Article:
Tuesday, March 8, 2016

This ‘Women’s History Month,’ Distinguish Between Just and Unjust Equality

March is “Women’s History Month.” This is the first I’ve heard of that. Anyway, Laurel Brennan, secretary-treasurer of the New Jersey State AFL-CIO, penned a guest column for the New Jersey Star-Ledger titled  Women’s History: N.J. women continue to lead charge for equality.

Brennan, however, blurs the distinction between just and unjust equality. And the difference is black and white. Here are some excerpts from the article:

During the month of March, we celebrate Women's History by honoring the heroic deeds of the many women who have made life better for families through acts of selflessness.

We remember such pioneers as Charlotte Forten, a Philadelphia teacher who was among the first to volunteer to educate newly freed slaves in the South; Mary Harris "Mother" Jones, who fearlessly fought for workers' rights during the early 1900s; and Alice Paul, a New Jersey resident who was the strategist in the campaign for women's right to vote.

As is evident from these examples, the struggle for women's equality and economic justice often has been led by trailblazers in the labor movement. As the beneficiaries of their actions, we pay homage to our union and non-union sisters alike.

This year, gender pay equity, ensuring that all workers earn a living wage and organizing workers against vicious right-wing attacks are of particular concern.

Women's History Month fulfills an important role in highlighting how far we've come over the past two centuries.

But it also reminds us that our journey won't be finished until women receive equal pay for equal work, the minimum wage is a living wage and attacks on labor unions are overcome.

Brennan mixes together economic equality with political equality. But the first is unjust. The second is just. That is the black and the white.

I left these comments, edited for clarity:

Equating today’s women’s equality movement with the women’s suffrage movement is like equating an armed thug with his victims’ defenders.

Rights are guarantees to freedom of action that does not impose unchosen burdens on others, not a claim to economic benefits that others must be forced to provide. Women’s suffrage was about removing government-enforced impediments to a woman voting, which poses no threat to men’s right to vote. So-called gender pay equity and minimum or living wage laws, and laws granting unions the power to force themselves on unwilling workers and employers, are impositions of unchosen burdens. The first removes government aggression against individuals; the second imposes aggression. The first protects rights; the second violates rights.

Take so-called “equal pay for equal work.” Such laws violate the rights of employers and employees to negotiate voluntary compensation agreements by forcing employers to pay certain employees more than they mutually agreed upon.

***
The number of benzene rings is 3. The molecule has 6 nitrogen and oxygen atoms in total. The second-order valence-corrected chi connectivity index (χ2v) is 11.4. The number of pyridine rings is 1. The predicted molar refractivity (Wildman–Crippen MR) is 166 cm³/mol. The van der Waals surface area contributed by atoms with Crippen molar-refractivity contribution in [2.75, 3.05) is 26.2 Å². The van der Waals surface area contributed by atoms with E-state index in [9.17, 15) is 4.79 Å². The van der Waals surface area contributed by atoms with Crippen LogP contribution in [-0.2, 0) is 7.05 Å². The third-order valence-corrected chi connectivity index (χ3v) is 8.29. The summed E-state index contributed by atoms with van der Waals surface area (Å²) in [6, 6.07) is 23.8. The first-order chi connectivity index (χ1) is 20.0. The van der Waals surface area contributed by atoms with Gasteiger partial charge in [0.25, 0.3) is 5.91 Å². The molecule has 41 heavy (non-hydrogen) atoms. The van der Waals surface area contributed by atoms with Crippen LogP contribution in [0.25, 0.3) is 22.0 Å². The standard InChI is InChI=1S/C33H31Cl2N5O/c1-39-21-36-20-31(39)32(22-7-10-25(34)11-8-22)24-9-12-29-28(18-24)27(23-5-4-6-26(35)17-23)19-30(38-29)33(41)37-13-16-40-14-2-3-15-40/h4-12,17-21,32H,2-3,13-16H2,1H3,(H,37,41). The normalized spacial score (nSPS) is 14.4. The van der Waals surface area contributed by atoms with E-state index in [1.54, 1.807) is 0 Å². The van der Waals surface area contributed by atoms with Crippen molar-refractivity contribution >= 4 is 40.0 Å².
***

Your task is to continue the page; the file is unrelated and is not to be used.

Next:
So, isn’t “equal pay for equal work” fair. Taken abstractly, yes. But not if imposed by government force—not even if the government official can somehow objectively determine that the work in question is being performed equally, which he can’t.

Equality of rights before the law—equality of freedom of action—is the only kind of equality consistent with justice and reality. Any other kind of equality is an injustice and, in fact, a myth. There is no such thing as “equal work.” As anybody who has ever worked among other people can see, two people in the same job can be vastly different in terms of productiveness, reliability, and other factors, thus deserving of differing pay levels. But two people theoretically equal in all respects can also be different in terms of personal goals. My daughter, a working mom, knows she could command a higher salary, but she instead negotiated for more time to work from home rather than push for higher pay. The job flexibility is more important to her while her kids are young than a bigger paycheck.

Yet, gender pay equity crusaders discount this natural human diversity. They treat women like homogenous, mindless robots. They do not care about actual human beings. They only care about statistical averages, and the chance to give gold-diggers a shot at a lawsuit shakedown of employers. The “gender pay equity” movement is a boon to incompetents who don’t want to take responsibility for their own lives, and who see the chance of getting something they haven’t earned. The movement is also hurtful to women who voluntarily agreed to accept jobs at a certain pay level for reasons of their own.

The gender pay equity movement is an insult to the women’s suffrage movement. The same goes for minimum or living wage laws, laws that empower coercive unionization, and any other so-called “economic justice” laws that seek to equalize economic outcomes. Such laws begin with aggressive (aka initiatory) force—i.e., the violation of someone’s rights—and are thus immoral. There is no right to any particular level of compensation, and no right to force other human beings to pay you more than they are willing to pay. There is only the right to pursue the best pay agreement through voluntary agreement to mutual advantage with employers. Women’s suffrage fighters sought equal rights for women.  Today’s women’s equality fighters seek special unearned economic privileges for women secured at the point of a legalized gun, with the government as their hired gun. The two movements are moral opposites.


Political equality and economic equality are opposites. The first leads to freedom. The second leads to tyranny. It’s either/or.

Related Reading:

Taking vs. Earning a "Livable Wage"

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